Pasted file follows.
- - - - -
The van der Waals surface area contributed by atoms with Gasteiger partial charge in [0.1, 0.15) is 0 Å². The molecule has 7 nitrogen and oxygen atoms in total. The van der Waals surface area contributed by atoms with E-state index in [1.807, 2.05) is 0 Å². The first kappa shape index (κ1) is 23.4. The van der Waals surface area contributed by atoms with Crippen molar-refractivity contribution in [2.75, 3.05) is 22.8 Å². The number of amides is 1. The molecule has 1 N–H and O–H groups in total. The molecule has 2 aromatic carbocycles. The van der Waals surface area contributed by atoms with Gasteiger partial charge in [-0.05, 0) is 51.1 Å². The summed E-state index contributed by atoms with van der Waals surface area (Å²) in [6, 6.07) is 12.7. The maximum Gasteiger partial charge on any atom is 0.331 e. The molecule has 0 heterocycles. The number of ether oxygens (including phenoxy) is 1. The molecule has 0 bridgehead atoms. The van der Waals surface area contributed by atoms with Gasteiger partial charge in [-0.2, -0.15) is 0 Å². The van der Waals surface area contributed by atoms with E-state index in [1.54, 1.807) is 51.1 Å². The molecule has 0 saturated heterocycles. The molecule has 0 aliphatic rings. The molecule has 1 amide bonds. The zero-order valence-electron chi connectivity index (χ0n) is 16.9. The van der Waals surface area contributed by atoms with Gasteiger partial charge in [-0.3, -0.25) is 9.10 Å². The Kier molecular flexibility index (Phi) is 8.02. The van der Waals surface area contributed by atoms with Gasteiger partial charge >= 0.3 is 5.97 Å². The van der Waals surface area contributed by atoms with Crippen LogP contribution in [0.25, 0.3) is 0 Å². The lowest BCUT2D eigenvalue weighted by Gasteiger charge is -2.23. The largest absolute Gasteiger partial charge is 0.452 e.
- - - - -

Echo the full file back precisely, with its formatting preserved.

The van der Waals surface area contributed by atoms with Gasteiger partial charge in [0.1, 0.15) is 0 Å². The molecule has 7 nitrogen and oxygen atoms in total. The van der Waals surface area contributed by atoms with E-state index in [1.807, 2.05) is 0 Å². The first kappa shape index (κ1) is 23.4. The van der Waals surface area contributed by atoms with Crippen molar-refractivity contribution in [2.75, 3.05) is 22.8 Å². The number of amides is 1. The molecule has 1 N–H and O–H groups in total. The molecule has 2 aromatic carbocycles. The van der Waals surface area contributed by atoms with Gasteiger partial charge in [-0.05, 0) is 51.1 Å². The summed E-state index contributed by atoms with van der Waals surface area (Å²) in [6, 6.07) is 12.7. The maximum Gasteiger partial charge on any atom is 0.331 e. The molecule has 0 heterocycles. The number of ether oxygens (including phenoxy) is 1. The molecule has 0 bridgehead atoms. The van der Waals surface area contributed by atoms with Gasteiger partial charge in [-0.2, -0.15) is 0 Å². The van der Waals surface area contributed by atoms with E-state index in [1.54, 1.807) is 51.1 Å². The molecule has 0 saturated heterocycles. The molecule has 0 aliphatic rings. The molecule has 1 amide bonds. The zero-order valence-electron chi connectivity index (χ0n) is 16.9. The van der Waals surface area contributed by atoms with Gasteiger partial charge in [-0.3, -0.25) is 9.10 Å². The Kier molecular flexibility index (Phi) is 8.02. The van der Waals surface area contributed by atoms with Gasteiger partial charge >= 0.3 is 5.97 Å². The van der Waals surface area contributed by atoms with Crippen LogP contribution in [0.25, 0.3) is 0 Å². The lowest BCUT2D eigenvalue weighted by Gasteiger charge is -2.23. The largest absolute Gasteiger partial charge is 0.452 e.